This is part two of my interview with Chris Cina, executive chef of Hideaway Steakhouse. Part one of that interview ran in this space yesterday.
Favorite restaurant in America: Zuni Cafe in San Francisco. I worked with Sean Kelly when he first opened Aubergine Cafe in Denver, and he was doing the Judy Rodgers roast chicken from Zuni on Sundays. It was the most comforting food ever. When I went to San Francisco, I went to Zuni Cafe to see the place for myself. The food is simple, rustic and the perfect blend of America, Italy and France. There are tons of restaurants I want to get to, but Zuni is the one place I always want to go back to -- that's how I know it's my favorite restaurant.
Best food city in America: That's so tough to answer. New York and San Francisco are the pinnacles of culinary excellence in the U.S., but with the national food explosion that started ten to fifteen years ago, cities like Chicago, Las Vegas, Seattle and even Boulder are closing the gap. I guess if I were looking to spend a week doing nothing but eating, I would do it in Chicago; it seems like that's where most of the new ideas are coming from lately.
Favorite Denver/Boulder restaurant(s) other than your own: Currently it's Bittersweet, before that it was Tables, and before that, it was Rioja. I tend to fall in love quickly, especially when it comes to dining out. If the food is well executed and took some obvious thought, I'm a quick fan. Olav Peterson, the chef at Bittersweet, makes food that's like that: clean, thoughtful, and done with a purpose. He's probably the most cerebral chef I know.
What you'd like to see more of in Denver/Boulder from a culinary standpoint: I think Denver, and especially Boulder, have finally gotten to a point where there really isn't anything lacking. Denver has done well nationally with Alex Seidel winning a Best New Chef award from Food & Wine magazine; Frank Bonanno was on No Reservations and Hosea Rosenberg won Top Chef, so I can't say we need more media coverage of what we're doing here. We have great ethnic restaurants, the city is sponsoring efforts for more street-food vendors, and the food-truck craze is well entrenched -- even if the city hasn't made it easy. Most chefs in Denver or Boulder have some sort of connection to local products, so maybe the best thing to say is that I'd like to see more of what's already being done.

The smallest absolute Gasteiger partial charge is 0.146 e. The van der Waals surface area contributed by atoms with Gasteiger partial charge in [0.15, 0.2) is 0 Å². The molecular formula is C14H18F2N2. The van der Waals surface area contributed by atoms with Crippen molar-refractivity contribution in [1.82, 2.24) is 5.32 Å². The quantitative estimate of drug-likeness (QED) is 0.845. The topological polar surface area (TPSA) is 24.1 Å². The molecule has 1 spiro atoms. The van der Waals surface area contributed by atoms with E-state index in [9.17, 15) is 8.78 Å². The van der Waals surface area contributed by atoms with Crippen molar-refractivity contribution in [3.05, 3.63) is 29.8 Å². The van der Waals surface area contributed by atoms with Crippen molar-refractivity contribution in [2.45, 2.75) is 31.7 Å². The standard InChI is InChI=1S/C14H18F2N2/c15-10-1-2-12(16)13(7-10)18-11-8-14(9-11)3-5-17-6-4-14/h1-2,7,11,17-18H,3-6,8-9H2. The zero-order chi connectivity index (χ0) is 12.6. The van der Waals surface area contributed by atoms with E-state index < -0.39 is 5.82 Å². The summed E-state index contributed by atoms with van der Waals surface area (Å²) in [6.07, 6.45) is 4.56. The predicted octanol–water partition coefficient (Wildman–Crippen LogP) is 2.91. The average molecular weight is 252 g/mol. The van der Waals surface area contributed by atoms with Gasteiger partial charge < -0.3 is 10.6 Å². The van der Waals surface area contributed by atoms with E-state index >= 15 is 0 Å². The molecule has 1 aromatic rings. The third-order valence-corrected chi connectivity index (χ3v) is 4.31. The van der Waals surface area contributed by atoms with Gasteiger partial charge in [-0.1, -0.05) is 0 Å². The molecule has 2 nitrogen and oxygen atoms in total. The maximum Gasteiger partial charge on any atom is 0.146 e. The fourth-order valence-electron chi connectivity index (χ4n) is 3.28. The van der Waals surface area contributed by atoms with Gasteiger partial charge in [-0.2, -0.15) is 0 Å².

What you'd like to see less of in Denver/Boulder from a culinary standpoint: Less "farm-to-table," "farm-to-fork," "farm-to-city," "farm-to-chef" lingo, claims and classifications. Do we really need to advertise something we should already be doing?
Current Denver culinary genius: Troy Guard has it going on right now. I didn't know anything about Troy until my wife and I went in to Nine 75 just after it opened. We loved that place, and I was really excited when TAG opened, and TAG | RAW BAR seemed like an intelligent, if not natural, progression. I'm still looking forward to getting in there, and since my schedule here is starting to lighten up, I'm assuming that's the next place I'll fall in love with.
What's the best food- or kitchen-related gift you've been given? In 1998, David Steinmann, who used to be a chef at the Fourth Story, gave me a Benriner slicer that he'd gotten on a trip to San Francisco. It's a little plastic mandolin that shaves vegetables paper-thin -- and I used it a ton. I still keep two of them in my kitchen box at all times. I haven't received anything good lately; perhaps everyone thinks I already have everything.
One book that every chef should read: The Flavor Bible is a compendium in analysis of tastes, textures and their interplay from some of the best tastebuds in the world.
What show would you pitch to the Food Network, and what would it be about? I've never watched the Food Network, so for all I know, this show already exists, but I'd pitch a show called A Day in the Kitchen, where there'd be a different chef every week: You'd get up with him on Friday morning and go through his entire day -- staff meeting, service, break down and cooling off. There wouldn't be any of the chefs you've ever heard of before, just guys and girls who do this on a daily basis. A lot of reality TV, as it relates to the food world, doesn't seem very authentic. I've cooked professionally for 25 years, and I can spot a fake.
You're making a pizza. What's on it? Pesto, duck confit, goat cheese and roasted red peppers.
You're at the market. What do you buy two of? Generally something pretty I can take a picture of before I cook or eat it. If there's a baker there, I'll buy bread, and if there is white asparagus? That's the best way to score points with the wife.